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Comment: Re:Surprise! (Score 1) 128

by dave562 (#47523949) Attached to: Internet Explorer Vulnerabilities Increase 100%

Good points. The first thing that I thought when I read the summary was that the only way there could be a 100% increase is if the number of previous vulnerabilities was very small. Finding two vulnerabilities in the same period of time in which one was previously found is a 100% increase. Just like finding 60 when the previous amount was 30 is also a 100% increase.

Comment: Re:Slashvertisement? (Score 1) 92

by dave562 (#47510677) Attached to: Buying New Commercial IT Hardware Isn't Always Worthwhile (Video)

What are you talking about? USB 3.0 is significantly faster than USB 2.0. I work in a business where we have to transfer data on physical media due to the volumes involved. We ship hundreds of drives a month. Our clients refuse to accept anything other than USB 3.0 anymore because the previous generation is too slow.

Comment: Re:Why is it always developers? (Score 1) 89

by dave562 (#47509915) Attached to: Researchers Test Developer Biometrics To Predict Buggy Code

Of course they get measured. In the long term if they deliver too many screwed up projects, their superiors stop giving them projects.

Ultimately it is the developer's responsibility to push back against stupid managers and give them honest feedback about what can and cannot be done.

Comment: Re:what environments allow USB boot? (Score 5, Insightful) 132

by dave562 (#47508785) Attached to: Exodus Intelligence Details Zero-Day Vulnerabilities In Tails OS

The kind of environment where the attacker is a sysadmin with access to the box and the ability to do whatever they feel like with BIOS, including enabling USB boot.

The default security posture of most organizations these days is to assume that a trusted insider will exploit the system at some point. Therefore everyone is implementing damage mitigation techniques so that they can respond quickly and understand the scope of the inevitable breach when it does occur.

Everyone is watching everyone else. The security guys get access to the firewalls and the IDS, but cannot touch the servers. The server guys cannot touch the backups. The backup team cannot initiate a restore without two levels of change control approval. It is a serious PITA for everyone involved and a gross inefficiency.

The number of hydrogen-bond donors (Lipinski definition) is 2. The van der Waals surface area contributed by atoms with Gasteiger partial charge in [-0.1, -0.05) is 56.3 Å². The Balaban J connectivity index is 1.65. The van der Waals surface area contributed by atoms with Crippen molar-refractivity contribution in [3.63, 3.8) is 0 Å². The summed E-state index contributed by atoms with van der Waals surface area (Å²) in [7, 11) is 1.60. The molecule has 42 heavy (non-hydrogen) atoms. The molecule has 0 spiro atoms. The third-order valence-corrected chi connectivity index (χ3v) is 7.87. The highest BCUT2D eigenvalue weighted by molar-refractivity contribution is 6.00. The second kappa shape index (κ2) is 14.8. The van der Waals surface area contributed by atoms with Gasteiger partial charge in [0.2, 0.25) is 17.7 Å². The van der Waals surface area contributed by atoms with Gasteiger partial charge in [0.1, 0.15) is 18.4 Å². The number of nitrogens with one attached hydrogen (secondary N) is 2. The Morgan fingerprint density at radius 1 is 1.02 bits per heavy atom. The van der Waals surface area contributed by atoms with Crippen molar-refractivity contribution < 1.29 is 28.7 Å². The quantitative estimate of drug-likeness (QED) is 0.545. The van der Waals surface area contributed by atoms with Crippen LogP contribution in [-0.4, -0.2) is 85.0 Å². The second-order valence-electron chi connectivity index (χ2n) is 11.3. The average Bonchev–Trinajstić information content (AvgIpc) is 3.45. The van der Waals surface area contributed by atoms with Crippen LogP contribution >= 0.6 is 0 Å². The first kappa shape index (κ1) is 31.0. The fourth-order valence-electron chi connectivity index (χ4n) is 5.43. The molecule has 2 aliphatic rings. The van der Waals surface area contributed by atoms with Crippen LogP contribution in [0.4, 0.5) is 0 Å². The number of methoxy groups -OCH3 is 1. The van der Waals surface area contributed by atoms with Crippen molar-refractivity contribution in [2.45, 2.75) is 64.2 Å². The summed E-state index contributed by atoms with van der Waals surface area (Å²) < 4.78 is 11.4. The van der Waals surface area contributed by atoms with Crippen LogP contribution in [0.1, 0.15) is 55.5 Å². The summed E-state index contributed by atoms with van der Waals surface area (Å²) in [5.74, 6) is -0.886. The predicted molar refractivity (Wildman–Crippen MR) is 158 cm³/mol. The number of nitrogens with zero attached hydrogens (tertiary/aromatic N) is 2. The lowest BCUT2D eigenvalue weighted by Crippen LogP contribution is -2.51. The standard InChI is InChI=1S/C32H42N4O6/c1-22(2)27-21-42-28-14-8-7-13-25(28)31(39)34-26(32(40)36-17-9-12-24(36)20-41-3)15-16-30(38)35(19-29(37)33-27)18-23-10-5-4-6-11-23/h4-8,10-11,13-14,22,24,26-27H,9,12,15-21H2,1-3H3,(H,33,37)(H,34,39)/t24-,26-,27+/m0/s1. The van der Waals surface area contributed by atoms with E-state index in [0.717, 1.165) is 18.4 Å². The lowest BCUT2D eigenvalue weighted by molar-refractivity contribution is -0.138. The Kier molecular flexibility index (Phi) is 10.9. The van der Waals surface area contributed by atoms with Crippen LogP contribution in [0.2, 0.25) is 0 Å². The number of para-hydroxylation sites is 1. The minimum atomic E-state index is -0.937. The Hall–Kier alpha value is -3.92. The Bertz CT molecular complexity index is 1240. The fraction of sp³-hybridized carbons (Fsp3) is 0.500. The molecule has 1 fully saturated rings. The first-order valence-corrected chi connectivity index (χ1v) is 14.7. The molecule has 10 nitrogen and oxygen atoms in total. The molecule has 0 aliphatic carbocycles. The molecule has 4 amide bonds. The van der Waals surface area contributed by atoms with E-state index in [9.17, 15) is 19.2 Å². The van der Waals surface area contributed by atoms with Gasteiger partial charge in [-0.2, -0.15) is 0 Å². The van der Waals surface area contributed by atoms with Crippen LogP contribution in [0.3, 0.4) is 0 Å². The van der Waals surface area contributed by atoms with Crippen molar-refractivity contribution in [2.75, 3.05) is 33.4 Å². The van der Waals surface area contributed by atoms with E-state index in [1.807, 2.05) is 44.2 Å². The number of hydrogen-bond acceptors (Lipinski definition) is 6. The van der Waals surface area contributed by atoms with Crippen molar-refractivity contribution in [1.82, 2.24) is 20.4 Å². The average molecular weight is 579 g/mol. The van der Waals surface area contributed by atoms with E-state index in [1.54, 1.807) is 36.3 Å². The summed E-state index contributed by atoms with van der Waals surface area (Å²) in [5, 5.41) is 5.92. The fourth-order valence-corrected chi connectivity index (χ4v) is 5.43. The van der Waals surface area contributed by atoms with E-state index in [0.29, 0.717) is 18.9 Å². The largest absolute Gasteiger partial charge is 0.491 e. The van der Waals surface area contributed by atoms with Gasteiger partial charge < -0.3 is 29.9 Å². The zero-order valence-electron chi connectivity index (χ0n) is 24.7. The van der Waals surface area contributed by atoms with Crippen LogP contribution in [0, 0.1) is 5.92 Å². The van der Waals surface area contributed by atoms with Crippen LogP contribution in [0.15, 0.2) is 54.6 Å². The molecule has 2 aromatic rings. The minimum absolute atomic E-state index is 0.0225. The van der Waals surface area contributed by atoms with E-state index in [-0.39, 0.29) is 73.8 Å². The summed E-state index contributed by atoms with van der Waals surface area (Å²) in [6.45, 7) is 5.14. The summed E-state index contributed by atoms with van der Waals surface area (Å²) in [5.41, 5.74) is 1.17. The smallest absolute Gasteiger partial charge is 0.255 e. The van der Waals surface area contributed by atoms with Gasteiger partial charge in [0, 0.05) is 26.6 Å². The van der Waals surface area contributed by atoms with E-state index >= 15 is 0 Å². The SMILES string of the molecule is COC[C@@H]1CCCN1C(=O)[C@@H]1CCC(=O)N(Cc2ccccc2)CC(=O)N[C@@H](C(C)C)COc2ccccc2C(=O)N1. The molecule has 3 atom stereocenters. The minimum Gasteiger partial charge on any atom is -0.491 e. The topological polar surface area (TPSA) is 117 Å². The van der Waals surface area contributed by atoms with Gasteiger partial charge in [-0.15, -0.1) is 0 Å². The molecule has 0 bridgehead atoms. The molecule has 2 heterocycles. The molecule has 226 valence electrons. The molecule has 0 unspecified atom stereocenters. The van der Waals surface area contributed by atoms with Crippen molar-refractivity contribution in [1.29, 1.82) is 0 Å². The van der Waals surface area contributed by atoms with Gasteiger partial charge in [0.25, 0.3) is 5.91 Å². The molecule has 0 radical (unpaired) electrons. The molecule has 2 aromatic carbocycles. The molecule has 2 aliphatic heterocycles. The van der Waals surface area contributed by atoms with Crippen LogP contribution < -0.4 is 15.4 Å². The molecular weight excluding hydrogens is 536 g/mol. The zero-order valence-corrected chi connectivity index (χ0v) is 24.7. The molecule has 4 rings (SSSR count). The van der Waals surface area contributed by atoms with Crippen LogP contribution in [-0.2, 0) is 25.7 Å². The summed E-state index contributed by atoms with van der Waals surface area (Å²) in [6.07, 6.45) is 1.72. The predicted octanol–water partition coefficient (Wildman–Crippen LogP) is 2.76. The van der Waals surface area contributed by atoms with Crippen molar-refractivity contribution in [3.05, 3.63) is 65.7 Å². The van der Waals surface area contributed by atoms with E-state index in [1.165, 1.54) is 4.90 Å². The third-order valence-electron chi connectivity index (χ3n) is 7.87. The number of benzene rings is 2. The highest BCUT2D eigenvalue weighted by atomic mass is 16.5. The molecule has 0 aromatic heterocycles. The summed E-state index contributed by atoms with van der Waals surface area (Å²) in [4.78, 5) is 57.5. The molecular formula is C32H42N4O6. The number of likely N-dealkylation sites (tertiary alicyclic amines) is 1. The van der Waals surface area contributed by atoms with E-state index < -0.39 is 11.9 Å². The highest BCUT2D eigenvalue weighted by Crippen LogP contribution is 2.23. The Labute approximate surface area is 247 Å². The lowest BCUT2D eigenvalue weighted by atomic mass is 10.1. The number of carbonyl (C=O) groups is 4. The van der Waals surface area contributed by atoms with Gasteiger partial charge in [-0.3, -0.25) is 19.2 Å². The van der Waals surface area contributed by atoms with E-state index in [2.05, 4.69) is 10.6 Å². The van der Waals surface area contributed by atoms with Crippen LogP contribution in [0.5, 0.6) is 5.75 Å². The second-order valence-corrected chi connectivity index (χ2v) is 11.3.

The first time an auditor told me that they cannot trust me, my knee jerk reaction was to tell them to go fuck themselves. Eventually I realized that I am in a very risky position with access to a lot of sensitive information. The key is not that they do not trust me, it is that they CANNOT trust me. While I may be trustworthy, who is to say that someone else in my same position, with my same level of access, is also trustworthy? Just like I have to assume that any executable downloaded from the internet is potentially full of malicious code, the risk management folks have to assume that every sysadmin in the organization is potentially full of malicious intent.

Comment: A whole lot of whine (Score 1) 210

I read the article and while one might question why data is being stored that is almost a decade old, the data itself is not that big of a deal. Basically the airlines store all the information about how he bought the ticket and what his preferences were (seat assignments, meal choices, etc.) The call center agents kept notes on why he called.

All of the information is benign. They kept his credit card information in plain text which is lame, but I have yet to see a story about a CBP breach that led to a bunch of fraud. It could happen, and they should probably encrypt the data in the future, but it is not a massive, conspiracy re-enforcing revelation.

The only disconcerting thing is the length of the data retention. Once it is obvious that the plane did not go down and nobody flying was involved in any subsequent terrorist activities, the data should be purged.

The most important early product on the way to developing a good product is an imperfect version.

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